Remington’s search for a buyer — lately rumored to include the Navajo Nation — hasn’t gone well and the nation’s oldest gun maker filed for bankruptcy protection for the second time in two years yesterday. This amid the biggest gun-buying boom since, well, maybe forever.
As the Wall Street Journal reports,
The chapter 11 petition in the U.S. Bankruptcy Court in Decatur, Ala., marks Remington’s second restructuring since 2018, when it filed for chapter 11 and transferred ownership to investors including Franklin Resources Inc. and JPMorgan Chase & Co.
Remington has been searching for potential buyers and was in talks to sell itself out of bankruptcy to the Navajo Nation before negotiations collapsed in recent weeks, leaving the company without a lead bidder, or stalking horse, in place.
The manufacturer’s firearms and ammunition businesses could be sold off separately, according to a person familiar with the matter.
Big Green is still weighed down with high interest costs in addition to expensive litigation defending itself from lawsuits resulting from the Sandy Hook shooting.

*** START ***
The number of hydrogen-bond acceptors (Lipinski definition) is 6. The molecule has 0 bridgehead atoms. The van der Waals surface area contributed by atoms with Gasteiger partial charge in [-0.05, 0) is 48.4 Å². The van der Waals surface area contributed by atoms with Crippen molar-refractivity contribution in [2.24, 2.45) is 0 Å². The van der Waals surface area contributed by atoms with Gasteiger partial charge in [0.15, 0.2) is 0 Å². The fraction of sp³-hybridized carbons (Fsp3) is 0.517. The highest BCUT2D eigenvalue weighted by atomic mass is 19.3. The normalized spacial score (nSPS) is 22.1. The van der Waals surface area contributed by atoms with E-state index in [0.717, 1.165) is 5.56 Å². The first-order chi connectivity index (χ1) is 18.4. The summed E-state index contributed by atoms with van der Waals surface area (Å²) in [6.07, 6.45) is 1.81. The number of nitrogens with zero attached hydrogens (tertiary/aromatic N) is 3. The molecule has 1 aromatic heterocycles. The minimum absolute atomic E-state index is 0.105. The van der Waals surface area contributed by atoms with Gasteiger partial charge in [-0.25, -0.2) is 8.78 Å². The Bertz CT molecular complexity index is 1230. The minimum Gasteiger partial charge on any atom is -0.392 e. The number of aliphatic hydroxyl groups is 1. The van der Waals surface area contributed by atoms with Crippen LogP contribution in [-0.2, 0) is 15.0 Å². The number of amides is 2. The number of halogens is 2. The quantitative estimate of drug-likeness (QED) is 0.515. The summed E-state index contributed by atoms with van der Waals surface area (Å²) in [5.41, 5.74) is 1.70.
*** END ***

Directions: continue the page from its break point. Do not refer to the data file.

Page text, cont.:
From the AP:
In the most recent legal action this year against the Madison, North Carolina, company, families of those killed in the 2012 Sandy Hook school shooting were granted access to the computer of the shooter.
The families are looking for evidence of the shooter’s exposure to advertisements for weapons. They say Remington violated the Connecticut Unfair Trade Practices Act by marketing its Bushmaster XM15-E2S, an AR-15 style weapon, to civilians.
Remington has what should be some very valuable pieces of business. They make iconic guns like the Model 700 line of rifles and Model 870, Model 1100 and Versa Max shotguns, among the most popular guns in their categories, as well as a full line of ammunition.